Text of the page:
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Peer Pressure and its often overlooked Insidious Nature.

By: Adefokun Jucal.

Image Credit: Pinterest.

The Insidious Nature of Peer Pressure.

Peer pressure is a common topic of discussion. It has been the subject of many talks and seminars, so much that the average person has probably heard the term repeatedly, even if they don’t understand it. It plays an important role in the growth of a boy-child, especially at teenage age. Today, save its definition, we will not be rehashing the typical talking points on peer pressure. We will instead consider an often overlooked aspect of peer pressure — its subtle and consequently insidious nature. And while peer pressure can be either negative or positive, we will focus on its negative forms in this article. That said, let us consider what peer pressure is.

What is peer pressure?

In a September 2020 article published on choosingtherapy.com, peer pressure is said to be the process by which individuals within the same group influence others in the group to engage in a behavior or activity that they may not otherwise engage in. A peer can be any individual who belongs to the same social groups or circles as you and has some type of influence over you. Having said that, a good number of people are familiar with obvious forms of peer pressure, but they are often unaware or fail to pay attention to its subtle forms. Such forms of peer pressure can be rather insidious in their execution.

Before we continue though, we must answer a vital question, and that is “What does it means for a thing to be insidious?” According to the Cambridge Dictionary, the term insidious refers to something unpleasant or dangerous which gradually and secretly causes harm. From this, we can infer that for a thing to be insidious, it has to be gradual, difficult to discover, and have very harmful effects. With this important question answered, let us now proceed to consider these subtle forms of peer pressure.

Subtle Forms of Peer Pressure

Subtle forms of peer pressure simply entail unspoken and indirect forms of pressure from one’s peers. It doesn’t involve direct forms of pressure such as persuasion, shaming or mockery. As an example, a boy might be exposed to the actions and habits of his peers, and is left to decide whether or not to emulate them. Take for example that in a hood where there are boys of the same age group, and a good number of them take alcohol. Without any direct form of persuasion to one another, boys in that group are bound to want to emulate what the other persons do lest they are left out. It is often not easy to not emulate, as it would invariably make them the “odd one out”. It is important to mention that such actions and/or habits could include fashion choices, personal interactions, drinking habits, and even things as seemingly trivial as speech patterns. Let’s take when the “Balenciaga” sweaters were in vogue as an example. Many just bought it simply because their friends did.

These forms of peer pressure are quite insidious due to their ability to escape the notice of practically everyone who does not actively watch out for them. Sadly, this means that their harmful effects may not be noticed until the damage is done, as has been revealed with the alcohol intake example above.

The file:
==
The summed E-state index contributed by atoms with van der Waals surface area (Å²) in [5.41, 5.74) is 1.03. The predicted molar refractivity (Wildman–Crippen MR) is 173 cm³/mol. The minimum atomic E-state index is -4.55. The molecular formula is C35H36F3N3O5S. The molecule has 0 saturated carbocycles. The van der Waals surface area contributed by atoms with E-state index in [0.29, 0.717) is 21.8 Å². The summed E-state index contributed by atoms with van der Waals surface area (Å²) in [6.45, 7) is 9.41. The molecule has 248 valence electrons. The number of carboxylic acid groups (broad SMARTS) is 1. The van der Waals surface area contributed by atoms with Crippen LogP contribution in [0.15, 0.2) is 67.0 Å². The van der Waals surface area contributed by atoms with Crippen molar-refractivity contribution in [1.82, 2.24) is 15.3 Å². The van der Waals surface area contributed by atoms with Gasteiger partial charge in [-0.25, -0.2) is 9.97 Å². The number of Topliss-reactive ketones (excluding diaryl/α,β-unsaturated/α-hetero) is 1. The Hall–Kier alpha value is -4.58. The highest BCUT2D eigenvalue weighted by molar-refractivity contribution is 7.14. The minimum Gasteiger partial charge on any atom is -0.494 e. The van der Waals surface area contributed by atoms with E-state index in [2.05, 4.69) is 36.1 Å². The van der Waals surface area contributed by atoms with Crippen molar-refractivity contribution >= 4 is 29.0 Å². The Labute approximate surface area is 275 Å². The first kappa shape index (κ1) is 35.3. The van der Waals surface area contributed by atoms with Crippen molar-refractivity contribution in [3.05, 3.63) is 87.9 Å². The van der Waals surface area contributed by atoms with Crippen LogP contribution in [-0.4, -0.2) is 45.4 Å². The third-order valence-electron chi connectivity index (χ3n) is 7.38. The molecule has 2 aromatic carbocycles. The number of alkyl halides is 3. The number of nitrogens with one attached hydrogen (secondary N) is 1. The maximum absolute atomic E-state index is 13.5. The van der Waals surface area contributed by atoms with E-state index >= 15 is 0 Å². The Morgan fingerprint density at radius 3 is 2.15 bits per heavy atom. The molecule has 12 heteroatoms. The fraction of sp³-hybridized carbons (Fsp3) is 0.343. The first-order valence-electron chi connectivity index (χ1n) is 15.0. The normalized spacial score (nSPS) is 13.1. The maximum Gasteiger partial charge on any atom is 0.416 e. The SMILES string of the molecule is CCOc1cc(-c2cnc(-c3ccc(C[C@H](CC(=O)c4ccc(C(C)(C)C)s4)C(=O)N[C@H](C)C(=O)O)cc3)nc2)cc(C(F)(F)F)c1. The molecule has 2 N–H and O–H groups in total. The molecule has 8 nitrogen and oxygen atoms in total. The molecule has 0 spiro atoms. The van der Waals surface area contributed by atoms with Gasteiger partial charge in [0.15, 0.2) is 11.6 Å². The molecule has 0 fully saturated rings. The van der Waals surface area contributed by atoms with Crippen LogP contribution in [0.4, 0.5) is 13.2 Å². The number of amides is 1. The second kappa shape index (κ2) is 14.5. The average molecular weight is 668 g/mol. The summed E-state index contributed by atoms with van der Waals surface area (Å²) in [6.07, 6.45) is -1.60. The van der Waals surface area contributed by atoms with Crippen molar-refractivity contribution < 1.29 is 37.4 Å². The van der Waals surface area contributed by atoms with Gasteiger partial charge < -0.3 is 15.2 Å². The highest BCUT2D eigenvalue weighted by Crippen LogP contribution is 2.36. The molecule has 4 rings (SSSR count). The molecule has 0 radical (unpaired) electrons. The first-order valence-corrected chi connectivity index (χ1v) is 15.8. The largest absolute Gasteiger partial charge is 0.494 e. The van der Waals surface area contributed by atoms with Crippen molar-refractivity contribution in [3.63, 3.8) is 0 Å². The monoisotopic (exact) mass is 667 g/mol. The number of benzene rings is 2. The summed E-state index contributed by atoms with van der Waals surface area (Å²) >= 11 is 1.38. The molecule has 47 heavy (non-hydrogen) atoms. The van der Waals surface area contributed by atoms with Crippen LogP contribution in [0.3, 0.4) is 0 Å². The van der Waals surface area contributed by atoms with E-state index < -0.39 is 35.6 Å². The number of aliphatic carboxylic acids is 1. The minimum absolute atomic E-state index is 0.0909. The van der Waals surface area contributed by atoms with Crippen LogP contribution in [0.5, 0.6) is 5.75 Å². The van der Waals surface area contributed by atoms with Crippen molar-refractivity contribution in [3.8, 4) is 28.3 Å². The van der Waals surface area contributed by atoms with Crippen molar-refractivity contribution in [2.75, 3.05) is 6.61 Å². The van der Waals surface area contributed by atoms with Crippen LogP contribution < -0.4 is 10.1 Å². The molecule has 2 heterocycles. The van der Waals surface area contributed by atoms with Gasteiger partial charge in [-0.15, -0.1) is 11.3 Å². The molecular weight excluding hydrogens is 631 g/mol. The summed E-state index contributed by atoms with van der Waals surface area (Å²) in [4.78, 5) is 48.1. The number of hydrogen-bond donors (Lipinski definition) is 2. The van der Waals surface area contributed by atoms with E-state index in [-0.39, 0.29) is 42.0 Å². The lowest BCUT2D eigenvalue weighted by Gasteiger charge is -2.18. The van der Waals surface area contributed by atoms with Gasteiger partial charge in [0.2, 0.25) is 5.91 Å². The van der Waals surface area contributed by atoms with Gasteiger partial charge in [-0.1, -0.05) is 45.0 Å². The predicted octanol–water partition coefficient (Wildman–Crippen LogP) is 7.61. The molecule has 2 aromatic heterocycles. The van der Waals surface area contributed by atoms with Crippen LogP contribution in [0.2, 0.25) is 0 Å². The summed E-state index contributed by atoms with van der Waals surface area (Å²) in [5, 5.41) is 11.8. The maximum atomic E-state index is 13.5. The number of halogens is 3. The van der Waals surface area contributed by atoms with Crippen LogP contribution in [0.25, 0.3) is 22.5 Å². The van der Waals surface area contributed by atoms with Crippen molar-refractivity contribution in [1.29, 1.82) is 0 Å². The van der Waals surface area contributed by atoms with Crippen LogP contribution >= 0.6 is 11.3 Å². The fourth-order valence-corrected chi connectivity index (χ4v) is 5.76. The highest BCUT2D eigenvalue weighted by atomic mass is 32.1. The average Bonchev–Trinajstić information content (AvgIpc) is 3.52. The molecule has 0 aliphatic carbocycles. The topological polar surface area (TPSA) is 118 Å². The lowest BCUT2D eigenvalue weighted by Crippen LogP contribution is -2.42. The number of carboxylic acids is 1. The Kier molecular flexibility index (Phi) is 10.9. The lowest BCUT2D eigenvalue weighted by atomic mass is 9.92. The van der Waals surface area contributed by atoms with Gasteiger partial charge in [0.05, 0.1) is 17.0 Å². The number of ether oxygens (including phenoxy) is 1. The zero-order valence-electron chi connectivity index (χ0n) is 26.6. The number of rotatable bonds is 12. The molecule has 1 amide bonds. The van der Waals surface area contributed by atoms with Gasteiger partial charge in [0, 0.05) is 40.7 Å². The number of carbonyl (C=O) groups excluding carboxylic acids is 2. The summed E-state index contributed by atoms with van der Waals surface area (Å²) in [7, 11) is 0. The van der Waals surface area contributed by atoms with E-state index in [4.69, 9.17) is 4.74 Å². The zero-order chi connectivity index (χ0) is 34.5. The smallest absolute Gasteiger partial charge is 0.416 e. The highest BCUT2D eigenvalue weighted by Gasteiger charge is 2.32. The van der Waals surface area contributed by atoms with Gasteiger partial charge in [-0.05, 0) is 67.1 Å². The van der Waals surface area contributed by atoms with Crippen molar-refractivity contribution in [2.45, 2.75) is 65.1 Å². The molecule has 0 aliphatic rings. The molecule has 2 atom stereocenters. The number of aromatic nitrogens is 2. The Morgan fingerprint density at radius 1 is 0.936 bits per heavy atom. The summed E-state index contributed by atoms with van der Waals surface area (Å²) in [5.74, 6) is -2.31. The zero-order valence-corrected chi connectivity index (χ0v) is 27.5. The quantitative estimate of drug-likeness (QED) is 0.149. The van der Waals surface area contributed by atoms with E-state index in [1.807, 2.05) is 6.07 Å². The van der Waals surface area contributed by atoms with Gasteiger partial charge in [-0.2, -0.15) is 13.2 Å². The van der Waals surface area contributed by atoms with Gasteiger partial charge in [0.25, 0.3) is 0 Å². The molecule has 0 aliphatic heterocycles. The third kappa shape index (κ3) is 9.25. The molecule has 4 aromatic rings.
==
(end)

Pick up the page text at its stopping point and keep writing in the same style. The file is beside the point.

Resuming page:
At this juncture, we have been able to establish the existence of subtle forms of peer pressure, and their insidious nature. It is therefore necessary to also consider how these subtle forms of peer pressure can be combated, and overcome.

How to Combat Subtle Peer Pressure

It’s important to prepare for dealing with peer pressure. Being able to spot signs of peer pressure will also help prevent boys generally from being caught unawares. Some strategies that may be useful in combating subtle forms of peer pressure might include the following.

  • Remaining conscious: It is important boys are taught to be aware of influences around them such as social media, the opinions of friends and even family members. Being conscious also entails continually being on the lookout for subtle forms of pressure from their peers.
  • Planning ahead: Boys should be encouraged to think about the things they might be subtly pressured to do that they don’t want to. Plan ahead for ways to deal with the pressure. It would also be beneficial to think of how they might leave a situation if it becomes uncomfortable.
  • Building friendships with the right people: Cultivating friendships with individuals who share their values is vital as they would be less likely to pressure them whether overtly or covertly into doing things they do not want to do.

It is important to state that while peer pressure can be a problem, it isn’t always a bad thing. Positive peer pressure can be a valuable part of learning how to socialize and even growing as a person, and that is something building friendships with the right people can help boys achieve.

I shall end this with a few parting words. While it might seem difficult to navigate all the instances of peer pressure, it is not impossible. As stated in this article, boys should be taught to have to remain attentive, plan ahead and be intentional about whom they associate with.

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